Corporal told the children about the things that the servicemen and women could use in the field and the children decided that collecting those things would be their CARES project.

They started by making collection bins and posters to put into the program.  Debbie sent information about the project home to families, listing the items that were being collected.  She connected with a local church that was also collecting goods for service people in a program called Operation Shoebox.  Operation Shoebox began in 2003 in an effort to send support, snacks and much needed personal care items to our troops deployed outside of the USA.  The church agreed to accept the items collected by the children and ship them with the items collected by the church.  Jefferson Child Care was able to donate $50 to help with the cost of postage.

Nearly every child in the program brought in something to give. Jefferson Child Care staff learned from the Operation Shoebox about the need for small toys like Beanie Babies and they were able to fill a large box with the Beanie Babies the children brought in.

Something that took shape out of the collection of beanie babies was making Hacky sacks.  The children at Stanlick School had been learning knitting and crocheting and learned to knit Hacky Sacks, balls made of knitted yarn.  Inside the ball, a small piece of hosiery with rice is sewed in to give the ball weight.  Hacky sacks are used in a game of juggling, keeping the ball in the air alone or in a group, using any body part except your hands. The Jefferson Child Care children are excited about being able to send toys to another country.

What came from the project is the sense of accomplishment and helping others as well as an interest in other parts of the world.  Children experience writing skills by making cards and letters to send with their donations and the Jefferson Child Care staff found the projects activities to be valuable in rounding out program offering and building a sense of community.  The children really enjoyed having the Corporal visit and seeing a person that they could connect to the project and this inspired the children to pitch in.  The project has sparked many ideas for community service, but Jefferson Child Care is going to stick with this project to the end of the year because the children are so interested in it.



cares 3

Senate committee OKs child nutrition bill

Friday, March 26th, 2010

Education Daily
March 26, 2010

Senate committee OKs child nutrition bill

Before it was even assigned a number, the Healthy, Hunger-Free Kids Act sailed through the Senate Agriculture, Nutrition and Forestry Committee on March 24 and appears to be on a fast track to the full body for consideration.

“This agreement could not come at a better time as we march toward the committee’s consideration of the [Child Nutrition Act] reauthorization,” said bill sponsor and Committee Chairwoman Blanche Lincoln, D-Ark. “This historic opportunity to create national school nutrition standards is a monumental step forward in improving the health and well-being of our children.”

The bipartisan bill contains several important proposals for schools and districts, including funding to establish Farm-to-School Programs and to improve the nutritional quality of school meals, as well as direct certification allowing more students to receive free school meals.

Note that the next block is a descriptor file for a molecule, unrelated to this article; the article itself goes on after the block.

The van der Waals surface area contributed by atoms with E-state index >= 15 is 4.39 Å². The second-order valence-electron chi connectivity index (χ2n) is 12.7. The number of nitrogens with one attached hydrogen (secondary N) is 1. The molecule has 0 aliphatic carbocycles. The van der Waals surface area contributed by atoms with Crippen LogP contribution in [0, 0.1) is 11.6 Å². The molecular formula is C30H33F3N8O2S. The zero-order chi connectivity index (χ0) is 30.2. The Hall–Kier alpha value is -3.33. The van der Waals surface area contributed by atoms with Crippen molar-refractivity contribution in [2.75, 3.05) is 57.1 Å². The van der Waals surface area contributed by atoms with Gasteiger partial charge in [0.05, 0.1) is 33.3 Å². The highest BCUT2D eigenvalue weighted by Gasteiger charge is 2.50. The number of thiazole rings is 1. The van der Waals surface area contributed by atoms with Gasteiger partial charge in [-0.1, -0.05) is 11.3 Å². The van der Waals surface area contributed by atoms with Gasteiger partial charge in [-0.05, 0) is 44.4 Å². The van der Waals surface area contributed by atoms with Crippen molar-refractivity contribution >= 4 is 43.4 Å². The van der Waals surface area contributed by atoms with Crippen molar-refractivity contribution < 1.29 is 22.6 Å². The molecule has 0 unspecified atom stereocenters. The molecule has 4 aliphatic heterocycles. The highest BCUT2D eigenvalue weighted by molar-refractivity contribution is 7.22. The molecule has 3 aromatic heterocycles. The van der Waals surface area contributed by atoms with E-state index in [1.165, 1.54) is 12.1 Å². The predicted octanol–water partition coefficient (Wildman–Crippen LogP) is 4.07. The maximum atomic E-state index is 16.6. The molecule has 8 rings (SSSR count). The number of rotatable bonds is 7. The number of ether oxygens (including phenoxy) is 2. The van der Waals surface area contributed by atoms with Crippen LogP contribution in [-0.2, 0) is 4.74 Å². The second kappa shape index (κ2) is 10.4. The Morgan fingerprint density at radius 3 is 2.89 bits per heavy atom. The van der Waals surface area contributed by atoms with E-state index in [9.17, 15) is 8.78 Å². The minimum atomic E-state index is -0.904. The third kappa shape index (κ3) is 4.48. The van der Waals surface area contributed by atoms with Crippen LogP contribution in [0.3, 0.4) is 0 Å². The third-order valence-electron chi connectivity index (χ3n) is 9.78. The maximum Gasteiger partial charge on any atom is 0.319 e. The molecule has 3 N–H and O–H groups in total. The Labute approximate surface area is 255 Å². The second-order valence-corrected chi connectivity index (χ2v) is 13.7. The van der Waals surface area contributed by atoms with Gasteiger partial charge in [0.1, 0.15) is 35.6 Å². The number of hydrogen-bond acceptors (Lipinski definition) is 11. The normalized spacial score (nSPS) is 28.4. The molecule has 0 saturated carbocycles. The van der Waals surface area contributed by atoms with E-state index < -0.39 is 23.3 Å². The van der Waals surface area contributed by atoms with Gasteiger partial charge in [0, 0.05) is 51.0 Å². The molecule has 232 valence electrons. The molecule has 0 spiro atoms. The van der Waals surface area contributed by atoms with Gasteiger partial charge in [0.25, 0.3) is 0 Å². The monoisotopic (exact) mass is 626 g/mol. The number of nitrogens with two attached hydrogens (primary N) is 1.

Introduced just last week, the 187-page bill also contains several key items designed to reduce childhood hunger and obesity and to modernize and streamline existing child nutrition programs.

The bill will most likely be looked upon favorably by President Obama, who, along with first lady Michelle Obama, has called elimination of childhood hunger and obesity a national priority.

Pertinent to education stakeholders are bill proposals that would:
· Provide $4.5 billion dollars over 10 years for investments in and improvements to child food programs.
· Expand the Afterschool Meal Program to all 50 states.
· Automatically enroll for free school meals children who are in foster care.
· Reduce paperwork for all child food programs.
· Provide children meals in day care settings.
· Implement local school wellness policies.

Particularly interesting is a provision in the legislation that would establish demonstration projects to expand the direct certification process, through which school districts use information from state welfare or food stamp offices to certify children to receive free meals.

Specifically, children enrolled in Medicaid in select congressional districts would be directly certified, while benchmarks and incentive bonuses for states to improve their direct certification methods would be established, according to the bill.

In addition, the legislation includes provisions that provide the agriculture secretary authority to establish national nutrition standards for all foods served in schools, while also allocating mandatory funding for schools to institute Farm-to-School Programs.

The bill would also modernize and improve the Special Supplemental Nutrition Program for Women, Infants, and Children by implementing an electronic benefit transfer, and would extend WIC’s current six-month certification period to a one-year certification period. Many schools and districts refer the parents and guardians of at-risk or homeless students to this program.